We recently carved out some space in the Natural History Building for a Conservation and Digitization Annex. The Annex allows us to do low to medium level repair on site where many of our Library books are housed. Preservation staff share the space with our digitization team. The goal was to reduce the amount of shipping between our main conservation lab (located offsite in Maryland) and the majority of our materials located on the National Mall. Our main concerns were books that are very large and fragile that we are reluctant to put through the stress of packing and shipping and volumes that require simple repairs in order for them to be scanned.
Step one was to decide what level of repairs we wanted to be able to execute in the Annex. We decided that repairs taking up to 2 hours were ideally suited to the Annex. Examples of repairs that can be completed in less than two hours include simple paper repairs, board re-attachments and re-backings.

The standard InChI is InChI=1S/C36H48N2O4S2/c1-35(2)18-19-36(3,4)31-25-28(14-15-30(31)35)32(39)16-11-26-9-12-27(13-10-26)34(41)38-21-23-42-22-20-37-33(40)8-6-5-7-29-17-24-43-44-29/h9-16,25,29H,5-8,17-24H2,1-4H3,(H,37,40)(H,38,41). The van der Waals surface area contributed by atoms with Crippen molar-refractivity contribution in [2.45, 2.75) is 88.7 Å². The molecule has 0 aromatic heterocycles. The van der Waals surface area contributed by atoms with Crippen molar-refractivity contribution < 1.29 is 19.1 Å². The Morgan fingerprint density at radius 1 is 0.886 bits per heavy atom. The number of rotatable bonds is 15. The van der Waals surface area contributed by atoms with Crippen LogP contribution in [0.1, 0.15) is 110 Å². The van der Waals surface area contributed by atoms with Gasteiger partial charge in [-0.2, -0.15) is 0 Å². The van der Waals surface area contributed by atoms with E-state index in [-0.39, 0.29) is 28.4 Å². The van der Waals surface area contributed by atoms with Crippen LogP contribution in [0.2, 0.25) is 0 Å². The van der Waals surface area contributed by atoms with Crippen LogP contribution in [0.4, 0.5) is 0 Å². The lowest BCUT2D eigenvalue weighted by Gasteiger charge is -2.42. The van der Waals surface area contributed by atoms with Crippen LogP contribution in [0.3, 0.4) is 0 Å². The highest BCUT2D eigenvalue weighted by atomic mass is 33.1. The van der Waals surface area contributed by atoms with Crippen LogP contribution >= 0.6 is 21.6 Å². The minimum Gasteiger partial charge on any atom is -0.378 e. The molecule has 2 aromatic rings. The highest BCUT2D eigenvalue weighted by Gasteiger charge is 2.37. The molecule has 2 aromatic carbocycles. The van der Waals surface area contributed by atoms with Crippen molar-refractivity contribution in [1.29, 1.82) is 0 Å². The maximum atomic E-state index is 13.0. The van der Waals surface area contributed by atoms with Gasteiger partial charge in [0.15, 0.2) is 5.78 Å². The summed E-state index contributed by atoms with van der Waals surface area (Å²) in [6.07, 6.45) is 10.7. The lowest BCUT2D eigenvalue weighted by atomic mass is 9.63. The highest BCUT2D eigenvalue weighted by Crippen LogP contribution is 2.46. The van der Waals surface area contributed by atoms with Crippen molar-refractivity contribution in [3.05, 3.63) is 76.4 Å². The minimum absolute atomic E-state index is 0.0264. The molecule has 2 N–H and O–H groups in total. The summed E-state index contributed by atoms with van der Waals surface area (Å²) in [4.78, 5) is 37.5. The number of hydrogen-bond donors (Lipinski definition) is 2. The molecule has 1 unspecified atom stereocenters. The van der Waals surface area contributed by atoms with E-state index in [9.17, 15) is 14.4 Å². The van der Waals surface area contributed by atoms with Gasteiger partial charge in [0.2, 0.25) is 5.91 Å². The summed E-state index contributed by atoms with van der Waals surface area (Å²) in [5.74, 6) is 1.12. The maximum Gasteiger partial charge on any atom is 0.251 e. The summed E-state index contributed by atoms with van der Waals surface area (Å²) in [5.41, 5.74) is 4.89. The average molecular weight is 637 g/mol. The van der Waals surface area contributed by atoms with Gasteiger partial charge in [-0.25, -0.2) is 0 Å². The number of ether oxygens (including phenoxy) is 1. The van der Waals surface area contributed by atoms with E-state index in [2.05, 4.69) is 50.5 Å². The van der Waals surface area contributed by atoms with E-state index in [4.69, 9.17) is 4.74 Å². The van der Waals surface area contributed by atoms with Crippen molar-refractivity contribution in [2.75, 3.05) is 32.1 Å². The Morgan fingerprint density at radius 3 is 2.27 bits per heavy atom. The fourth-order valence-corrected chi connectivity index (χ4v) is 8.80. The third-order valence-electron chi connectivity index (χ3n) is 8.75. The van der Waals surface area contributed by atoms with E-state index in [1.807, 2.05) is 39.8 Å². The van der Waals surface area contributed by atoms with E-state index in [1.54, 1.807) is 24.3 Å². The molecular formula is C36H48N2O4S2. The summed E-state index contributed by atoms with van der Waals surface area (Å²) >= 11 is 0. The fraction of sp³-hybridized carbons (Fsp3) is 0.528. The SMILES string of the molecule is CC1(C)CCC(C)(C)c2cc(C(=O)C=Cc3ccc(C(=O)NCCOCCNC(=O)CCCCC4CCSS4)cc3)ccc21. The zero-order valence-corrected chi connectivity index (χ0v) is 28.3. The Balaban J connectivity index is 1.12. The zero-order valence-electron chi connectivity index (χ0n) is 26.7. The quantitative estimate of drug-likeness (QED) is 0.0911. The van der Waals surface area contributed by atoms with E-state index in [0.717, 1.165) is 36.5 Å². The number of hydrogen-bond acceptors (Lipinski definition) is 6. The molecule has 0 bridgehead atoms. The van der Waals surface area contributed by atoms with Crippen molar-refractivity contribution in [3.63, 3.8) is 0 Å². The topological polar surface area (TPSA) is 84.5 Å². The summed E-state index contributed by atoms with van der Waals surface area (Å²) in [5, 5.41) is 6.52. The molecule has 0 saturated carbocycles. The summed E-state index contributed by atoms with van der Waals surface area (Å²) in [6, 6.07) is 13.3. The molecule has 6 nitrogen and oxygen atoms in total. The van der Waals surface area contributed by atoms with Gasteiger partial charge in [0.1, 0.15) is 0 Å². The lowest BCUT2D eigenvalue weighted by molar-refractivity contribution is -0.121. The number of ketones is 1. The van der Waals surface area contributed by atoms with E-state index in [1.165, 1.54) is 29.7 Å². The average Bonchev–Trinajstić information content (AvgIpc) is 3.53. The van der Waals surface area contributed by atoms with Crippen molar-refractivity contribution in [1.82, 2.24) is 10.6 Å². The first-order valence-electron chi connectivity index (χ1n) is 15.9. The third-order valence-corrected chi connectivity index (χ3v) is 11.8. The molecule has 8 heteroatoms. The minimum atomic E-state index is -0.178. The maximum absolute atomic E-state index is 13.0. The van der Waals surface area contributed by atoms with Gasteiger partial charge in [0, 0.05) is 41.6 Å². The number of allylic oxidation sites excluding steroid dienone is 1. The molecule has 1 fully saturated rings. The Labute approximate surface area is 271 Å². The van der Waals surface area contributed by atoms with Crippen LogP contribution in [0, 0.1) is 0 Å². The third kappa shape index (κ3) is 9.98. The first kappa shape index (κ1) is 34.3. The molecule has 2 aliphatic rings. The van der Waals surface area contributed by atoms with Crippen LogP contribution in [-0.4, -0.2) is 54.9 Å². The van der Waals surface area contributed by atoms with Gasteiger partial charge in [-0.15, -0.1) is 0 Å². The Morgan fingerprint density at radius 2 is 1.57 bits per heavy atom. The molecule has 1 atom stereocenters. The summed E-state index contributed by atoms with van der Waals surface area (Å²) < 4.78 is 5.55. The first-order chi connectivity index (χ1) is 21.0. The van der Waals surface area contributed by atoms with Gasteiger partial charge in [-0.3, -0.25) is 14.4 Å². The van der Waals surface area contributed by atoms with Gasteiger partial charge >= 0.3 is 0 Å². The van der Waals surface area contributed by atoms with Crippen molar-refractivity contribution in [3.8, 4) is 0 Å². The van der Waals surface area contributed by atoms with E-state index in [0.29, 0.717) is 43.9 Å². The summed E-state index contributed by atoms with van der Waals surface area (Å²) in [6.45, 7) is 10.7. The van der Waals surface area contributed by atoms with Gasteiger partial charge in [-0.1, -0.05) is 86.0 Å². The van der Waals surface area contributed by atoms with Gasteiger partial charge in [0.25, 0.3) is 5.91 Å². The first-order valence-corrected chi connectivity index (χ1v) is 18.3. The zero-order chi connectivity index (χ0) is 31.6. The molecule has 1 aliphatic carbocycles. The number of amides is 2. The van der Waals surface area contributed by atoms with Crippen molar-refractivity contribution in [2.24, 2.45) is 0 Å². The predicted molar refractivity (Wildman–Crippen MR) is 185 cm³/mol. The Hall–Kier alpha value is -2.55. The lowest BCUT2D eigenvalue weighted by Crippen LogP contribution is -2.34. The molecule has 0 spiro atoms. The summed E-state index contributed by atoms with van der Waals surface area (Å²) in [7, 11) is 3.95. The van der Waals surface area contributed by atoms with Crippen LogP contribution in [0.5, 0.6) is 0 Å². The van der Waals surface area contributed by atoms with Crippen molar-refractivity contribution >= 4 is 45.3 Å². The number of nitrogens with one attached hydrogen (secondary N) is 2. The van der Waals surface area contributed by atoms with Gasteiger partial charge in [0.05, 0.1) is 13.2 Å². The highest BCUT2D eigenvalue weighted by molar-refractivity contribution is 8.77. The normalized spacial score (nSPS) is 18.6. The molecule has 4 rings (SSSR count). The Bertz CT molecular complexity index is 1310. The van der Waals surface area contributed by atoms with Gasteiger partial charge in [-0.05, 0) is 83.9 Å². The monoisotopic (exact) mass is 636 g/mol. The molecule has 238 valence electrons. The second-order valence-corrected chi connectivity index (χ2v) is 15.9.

With these repairs in mind, the Annex was outfitted with some equipment – book presses, a tabletop board shear, a sewing frame and a lying press. Basic smaller equipment such as a variety of bone and Teflon folders, spatulas and glue brushes were added. Then we added a variety of Japanese repair papers, linen thread and needles for re-sewing. Lastly toned Moriki paper, a variety of bookcloth and airplane linen (that can be toned and used as a re-backing material) were purchased.
The Annex is staffed two days a week by conservation staff – one day a week for rare repairs and one day a week for general collections repairs. The repairs we are able to complete ensure that rare materials are shipped only when necessary and have sped up the scanning process.